Writer: Kieron Gillen
Artist: Stephanie Hans
Letterer: Clayton Cowles
Publisher: Image Comics
Review by Jim Allegro
Kieron Gillen and Stephanie Hans take us deeper into the world of tabletop-role playing games in DIE #2. The five adults who return to the fantasy world of an RPG that claimed two years of their adolescence find that the sixth, a friend who was left behind, is still playing the game. It is Solomon the Grandmaster, and he sets Ash the Dictator, Isabelle the Godbinder, and the other characters on an adventure that involves regal elf queens, wicked orcs, and other tropes that evoke the nostalgia behind the recent RPG revival.
Gillen (Wicked + Divine) uses the opportunity of this issue to flesh out the characters. He takes on this task from two vantages. The first is to explain the roles of the characters in the game, the thieves, rogues, and so on. His take on these archetypes is thoughtful and imaginative: grief knights turn sadness into power, neos are cyberpunk magicians, and dictators control emotions. Gillen’s commitment to this aspect of the story is admirable, but it is also a bit distracting and pedantic. At times, DIE feels over-thought. It comes off as a calculated, if uninspired, rumination on nerd culture rather than a fun and spontaneous story about an RPG.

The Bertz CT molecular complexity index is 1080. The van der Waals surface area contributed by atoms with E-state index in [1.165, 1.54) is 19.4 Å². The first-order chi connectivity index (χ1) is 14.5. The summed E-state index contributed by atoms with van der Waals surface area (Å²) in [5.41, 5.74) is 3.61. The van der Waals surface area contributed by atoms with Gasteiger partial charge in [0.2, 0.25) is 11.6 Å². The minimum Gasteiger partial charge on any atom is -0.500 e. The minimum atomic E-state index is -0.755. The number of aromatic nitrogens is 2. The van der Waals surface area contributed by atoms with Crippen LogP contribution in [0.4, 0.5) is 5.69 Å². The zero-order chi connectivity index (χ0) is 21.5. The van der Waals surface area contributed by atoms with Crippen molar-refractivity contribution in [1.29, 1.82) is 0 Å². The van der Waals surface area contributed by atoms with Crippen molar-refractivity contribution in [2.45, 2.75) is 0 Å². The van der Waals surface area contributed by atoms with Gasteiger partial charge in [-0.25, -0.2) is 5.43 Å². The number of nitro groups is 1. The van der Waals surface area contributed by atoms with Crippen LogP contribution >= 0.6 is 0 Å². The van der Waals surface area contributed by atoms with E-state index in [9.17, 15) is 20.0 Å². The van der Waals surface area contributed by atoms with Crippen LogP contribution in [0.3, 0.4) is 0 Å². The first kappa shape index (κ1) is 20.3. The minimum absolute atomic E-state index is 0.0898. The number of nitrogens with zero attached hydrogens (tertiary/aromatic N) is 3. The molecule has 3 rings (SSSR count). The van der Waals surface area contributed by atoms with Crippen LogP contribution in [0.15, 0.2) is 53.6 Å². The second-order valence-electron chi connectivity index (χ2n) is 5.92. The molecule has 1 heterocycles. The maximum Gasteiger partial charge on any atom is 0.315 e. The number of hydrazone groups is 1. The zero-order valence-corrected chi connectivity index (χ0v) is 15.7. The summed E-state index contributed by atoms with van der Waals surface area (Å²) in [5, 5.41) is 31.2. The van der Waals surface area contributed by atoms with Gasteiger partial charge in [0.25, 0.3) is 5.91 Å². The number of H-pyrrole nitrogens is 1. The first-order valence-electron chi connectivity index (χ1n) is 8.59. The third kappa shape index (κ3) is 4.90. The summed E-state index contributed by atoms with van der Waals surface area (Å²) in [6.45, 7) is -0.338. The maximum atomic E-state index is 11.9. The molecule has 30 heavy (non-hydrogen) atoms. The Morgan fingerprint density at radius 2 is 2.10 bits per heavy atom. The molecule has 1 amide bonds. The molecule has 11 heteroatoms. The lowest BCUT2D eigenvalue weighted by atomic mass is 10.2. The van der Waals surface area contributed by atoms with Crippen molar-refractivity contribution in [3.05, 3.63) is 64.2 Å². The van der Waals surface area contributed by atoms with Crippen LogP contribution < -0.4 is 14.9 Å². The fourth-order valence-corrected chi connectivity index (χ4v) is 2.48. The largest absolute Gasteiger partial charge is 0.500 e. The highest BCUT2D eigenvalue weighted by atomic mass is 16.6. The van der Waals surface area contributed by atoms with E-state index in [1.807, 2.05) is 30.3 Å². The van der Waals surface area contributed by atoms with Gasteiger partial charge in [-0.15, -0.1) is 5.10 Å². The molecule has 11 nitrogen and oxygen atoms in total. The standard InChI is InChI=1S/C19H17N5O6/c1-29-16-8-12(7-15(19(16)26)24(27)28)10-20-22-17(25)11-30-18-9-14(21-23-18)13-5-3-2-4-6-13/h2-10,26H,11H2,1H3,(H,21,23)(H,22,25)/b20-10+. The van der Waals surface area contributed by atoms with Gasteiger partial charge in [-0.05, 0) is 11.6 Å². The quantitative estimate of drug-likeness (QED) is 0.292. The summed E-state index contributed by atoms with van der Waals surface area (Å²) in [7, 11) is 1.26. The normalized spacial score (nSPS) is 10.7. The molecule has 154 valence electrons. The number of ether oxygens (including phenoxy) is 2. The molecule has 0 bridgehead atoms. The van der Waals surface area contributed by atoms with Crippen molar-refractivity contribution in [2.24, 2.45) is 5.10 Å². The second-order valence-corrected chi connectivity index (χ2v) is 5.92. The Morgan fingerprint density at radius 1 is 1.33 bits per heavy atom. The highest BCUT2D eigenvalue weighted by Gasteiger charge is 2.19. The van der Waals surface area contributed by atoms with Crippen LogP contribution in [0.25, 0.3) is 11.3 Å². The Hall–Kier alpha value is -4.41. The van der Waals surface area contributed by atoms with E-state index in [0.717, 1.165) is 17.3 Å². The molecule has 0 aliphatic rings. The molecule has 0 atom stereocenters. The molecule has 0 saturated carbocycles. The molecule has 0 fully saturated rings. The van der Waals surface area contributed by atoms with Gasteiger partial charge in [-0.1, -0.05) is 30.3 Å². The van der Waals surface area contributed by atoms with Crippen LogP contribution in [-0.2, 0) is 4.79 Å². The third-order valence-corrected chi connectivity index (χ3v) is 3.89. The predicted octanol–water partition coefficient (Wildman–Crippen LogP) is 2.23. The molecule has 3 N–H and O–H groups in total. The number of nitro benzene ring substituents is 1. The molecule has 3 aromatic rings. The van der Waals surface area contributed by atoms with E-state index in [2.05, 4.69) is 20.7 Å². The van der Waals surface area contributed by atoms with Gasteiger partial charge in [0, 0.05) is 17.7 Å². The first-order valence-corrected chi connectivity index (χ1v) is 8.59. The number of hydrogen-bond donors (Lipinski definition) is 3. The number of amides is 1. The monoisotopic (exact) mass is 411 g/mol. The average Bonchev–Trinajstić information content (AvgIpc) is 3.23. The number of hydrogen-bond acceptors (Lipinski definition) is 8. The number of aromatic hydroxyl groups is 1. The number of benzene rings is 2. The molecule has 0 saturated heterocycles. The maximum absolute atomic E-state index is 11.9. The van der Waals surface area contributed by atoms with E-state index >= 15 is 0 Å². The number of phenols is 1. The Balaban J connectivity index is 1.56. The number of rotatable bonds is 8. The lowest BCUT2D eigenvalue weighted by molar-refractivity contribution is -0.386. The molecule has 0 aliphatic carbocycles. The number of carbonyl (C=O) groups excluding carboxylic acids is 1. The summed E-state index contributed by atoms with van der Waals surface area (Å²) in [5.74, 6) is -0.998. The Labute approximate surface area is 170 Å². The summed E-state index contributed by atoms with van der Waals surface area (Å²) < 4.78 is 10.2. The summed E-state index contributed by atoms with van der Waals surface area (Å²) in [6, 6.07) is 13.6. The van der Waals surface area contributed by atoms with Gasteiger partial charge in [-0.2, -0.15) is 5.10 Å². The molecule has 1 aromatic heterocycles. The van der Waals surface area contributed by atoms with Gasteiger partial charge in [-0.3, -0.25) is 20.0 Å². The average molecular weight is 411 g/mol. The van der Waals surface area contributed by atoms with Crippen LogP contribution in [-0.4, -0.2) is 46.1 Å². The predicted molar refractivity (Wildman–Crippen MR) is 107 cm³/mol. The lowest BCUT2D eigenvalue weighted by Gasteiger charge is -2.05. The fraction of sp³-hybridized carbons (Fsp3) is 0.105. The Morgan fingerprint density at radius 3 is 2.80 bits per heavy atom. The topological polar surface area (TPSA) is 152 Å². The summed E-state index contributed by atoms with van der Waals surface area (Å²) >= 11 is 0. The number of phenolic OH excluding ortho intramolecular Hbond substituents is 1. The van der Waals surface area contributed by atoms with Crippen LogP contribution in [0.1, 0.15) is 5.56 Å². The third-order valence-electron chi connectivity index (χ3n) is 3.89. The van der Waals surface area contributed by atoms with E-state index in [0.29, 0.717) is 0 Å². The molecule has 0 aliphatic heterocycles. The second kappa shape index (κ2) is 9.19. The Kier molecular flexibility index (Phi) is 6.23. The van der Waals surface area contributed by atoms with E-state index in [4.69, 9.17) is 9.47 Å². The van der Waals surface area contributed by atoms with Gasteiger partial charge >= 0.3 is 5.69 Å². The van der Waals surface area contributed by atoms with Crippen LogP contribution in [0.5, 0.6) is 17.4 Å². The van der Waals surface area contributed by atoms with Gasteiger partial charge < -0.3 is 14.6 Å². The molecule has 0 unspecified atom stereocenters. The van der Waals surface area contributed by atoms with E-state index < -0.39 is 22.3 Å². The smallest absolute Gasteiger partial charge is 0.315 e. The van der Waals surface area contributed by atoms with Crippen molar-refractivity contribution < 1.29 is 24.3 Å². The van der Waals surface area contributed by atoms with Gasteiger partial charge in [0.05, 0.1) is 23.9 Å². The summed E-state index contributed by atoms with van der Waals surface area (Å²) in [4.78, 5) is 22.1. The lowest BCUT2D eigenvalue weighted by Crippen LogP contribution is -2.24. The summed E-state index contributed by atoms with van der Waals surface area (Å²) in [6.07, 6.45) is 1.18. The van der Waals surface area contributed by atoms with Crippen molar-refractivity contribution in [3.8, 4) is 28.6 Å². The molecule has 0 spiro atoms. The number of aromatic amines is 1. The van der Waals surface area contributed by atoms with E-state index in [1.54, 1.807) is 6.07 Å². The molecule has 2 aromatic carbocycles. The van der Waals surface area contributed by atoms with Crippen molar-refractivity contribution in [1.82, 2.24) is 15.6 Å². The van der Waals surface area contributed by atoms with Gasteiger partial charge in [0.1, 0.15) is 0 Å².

Perhaps this is because the writer has the difficult challenge of telling two stories at once. DIE is about the characters of a fantasy game. But it is also about the adults who play them. And, it is on this second front that Gillen’s comicbook has thus far shown the most potential. The core emotion of this story is melancholy, a bittersweet feeling that evokes longing for a happier time in one’s life. The adults who play DIE are no longer the enthusiastic teenagers who began the game. They are exhausted, burdened by divorces and other problems that follow all of us into middle age.
The artwork works well with these themes. Hans’s approach to the characters is lush and full, almost as if they are painted on the page. The effect brings us back to the rich illustrations that littered the pages of a 1980s Dungeons & Dragons handbook. But Hans then illustrates the background worlds against which the characters interact in a quite different manner. They are faded and ill-defined, as if slipping away, much like the childhoods of the tired adults who have returned to the world of DIE.
Verdict: Buy it!
This series started slow, in my opinion, but I’m sticking with it. The creators have earned the right to take their time and find their groove. So, I recommend that you BUY it.